Jews came as traders from Baghdad in the 1800s. There's record of some Jews asking for land for a cemetery in the mid-1800s (I believe that was the time - I should have taken notes!!). They built a cemetery at the end of Orchard Rd, near the area opposite Istana (!!!). That cemetery was moved, and it was then on Thomson Rd near Novena MRT. Now it's moved to somewhere else (can't remember), and I haven't been yet. I will add it to the list. Apparently the government flew in people from Israel to move the graves in the most Jewishly legal way possible. That's pretty awesome.
The first synagogue was downtown, on Synagogue Street. Now there are two (I have yet to go to the one that isn't used as much, but it looks beautiful, and I hope to go these High Holidays - at least once). That one on Synagogue Street has been gone for a really long time.
When Singapore became independent apparently many of the Jews left (California and Australia were the destinations of choice), because they thought that Singapore might become communist, since it would be Chinese majority, and that wouldn't be good for the Jews. Most of the families that stayed actually did really really well (and continue to do really really well).
David Marshall was the first Chief Minister of Singapore (for 15 months). He was also the first Singapore Ambassador to France (for 15 years). She said that his leadership as the Chief Minister was interesting, because he wasn't British, and he also wasn't quite local, so he was sort of in between.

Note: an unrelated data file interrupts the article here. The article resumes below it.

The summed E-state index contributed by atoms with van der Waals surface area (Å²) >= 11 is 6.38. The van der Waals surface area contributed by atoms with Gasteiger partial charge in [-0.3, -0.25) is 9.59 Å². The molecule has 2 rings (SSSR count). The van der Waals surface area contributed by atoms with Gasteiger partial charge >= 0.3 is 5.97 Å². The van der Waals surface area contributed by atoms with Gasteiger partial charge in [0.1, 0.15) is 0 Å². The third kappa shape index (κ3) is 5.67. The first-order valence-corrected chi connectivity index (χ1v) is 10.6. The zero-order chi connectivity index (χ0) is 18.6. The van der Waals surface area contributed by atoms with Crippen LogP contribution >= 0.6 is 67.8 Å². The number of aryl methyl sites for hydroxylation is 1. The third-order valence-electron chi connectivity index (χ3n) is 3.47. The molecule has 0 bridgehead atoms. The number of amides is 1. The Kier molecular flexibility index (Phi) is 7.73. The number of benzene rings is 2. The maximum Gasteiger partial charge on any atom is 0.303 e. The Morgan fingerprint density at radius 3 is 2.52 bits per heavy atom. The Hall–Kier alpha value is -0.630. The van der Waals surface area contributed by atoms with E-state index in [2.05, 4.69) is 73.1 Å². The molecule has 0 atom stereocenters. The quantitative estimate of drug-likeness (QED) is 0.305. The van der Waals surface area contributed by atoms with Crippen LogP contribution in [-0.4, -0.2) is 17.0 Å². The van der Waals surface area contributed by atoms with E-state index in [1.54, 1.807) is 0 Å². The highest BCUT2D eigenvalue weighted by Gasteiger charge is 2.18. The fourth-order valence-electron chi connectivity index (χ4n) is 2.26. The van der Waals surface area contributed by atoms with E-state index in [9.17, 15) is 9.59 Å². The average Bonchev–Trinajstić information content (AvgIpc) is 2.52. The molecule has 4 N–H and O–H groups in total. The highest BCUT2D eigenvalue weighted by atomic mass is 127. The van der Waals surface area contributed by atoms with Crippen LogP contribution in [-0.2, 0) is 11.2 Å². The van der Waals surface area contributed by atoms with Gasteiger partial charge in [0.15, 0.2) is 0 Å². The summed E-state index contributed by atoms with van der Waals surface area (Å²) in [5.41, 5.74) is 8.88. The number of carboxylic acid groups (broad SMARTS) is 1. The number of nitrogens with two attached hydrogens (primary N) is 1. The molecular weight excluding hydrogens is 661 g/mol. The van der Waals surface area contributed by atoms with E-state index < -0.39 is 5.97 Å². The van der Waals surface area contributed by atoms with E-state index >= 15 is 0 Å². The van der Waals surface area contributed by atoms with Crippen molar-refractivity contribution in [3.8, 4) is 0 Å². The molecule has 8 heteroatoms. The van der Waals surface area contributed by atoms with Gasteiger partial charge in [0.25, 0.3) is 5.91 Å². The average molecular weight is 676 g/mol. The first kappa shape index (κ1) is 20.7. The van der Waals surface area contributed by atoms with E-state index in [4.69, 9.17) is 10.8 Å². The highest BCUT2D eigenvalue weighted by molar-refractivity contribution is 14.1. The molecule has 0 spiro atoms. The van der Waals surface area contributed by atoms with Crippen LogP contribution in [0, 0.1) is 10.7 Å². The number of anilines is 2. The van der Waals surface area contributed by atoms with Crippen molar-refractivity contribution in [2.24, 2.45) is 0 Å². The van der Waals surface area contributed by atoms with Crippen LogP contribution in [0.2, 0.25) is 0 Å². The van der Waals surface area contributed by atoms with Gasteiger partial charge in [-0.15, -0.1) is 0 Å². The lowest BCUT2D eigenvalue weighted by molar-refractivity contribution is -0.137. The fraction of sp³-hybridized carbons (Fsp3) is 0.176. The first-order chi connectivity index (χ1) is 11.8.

The whole life of the British and other expatriates who helped build up Singapore is totally interesting to me, since life in Singapore was SO different than it is now, and it wasn't actually that long ago.
I will be reading the book that came out for the 100th anniversary of his birth, Marshall in Singapore. I also hope to go on a Jewish tour of Singapore when some set of parents comes. It was all totally intriguing.
- There was a synagogue in Penang, and it's now a stationery shop (but they know it was a synagogue, and apparently they welcome visitors). There's a cemetery in Penang also.
- Many Jews were allowed to go to India during the Japanese occupation. (Others were taken as POWs, like David Marshall).
- Most of the Jewish kids went to school at St. Andrews.
- There was a lot of Jewish poverty in Singapore before independence.
- The Jacob Ballas Children's Gardens was built from money that he donated upon his death, but he actually had donated it to a Chinese colleague who said that he didn't want it and suggested it be used in this way instead.
- There are loads of street signs for Jewish families - I can't remember the names, but one was for a Jew who came from the UK in 1809 or so to help build the first botanic gardens in Singapore (near Fort Canning).
- Jean Marshall came to SE Asia in 1953, to Malaya. After doing Social Work for four years in rural Malaya, she came to Singapore for one year. Don't we all... (She hasn't left)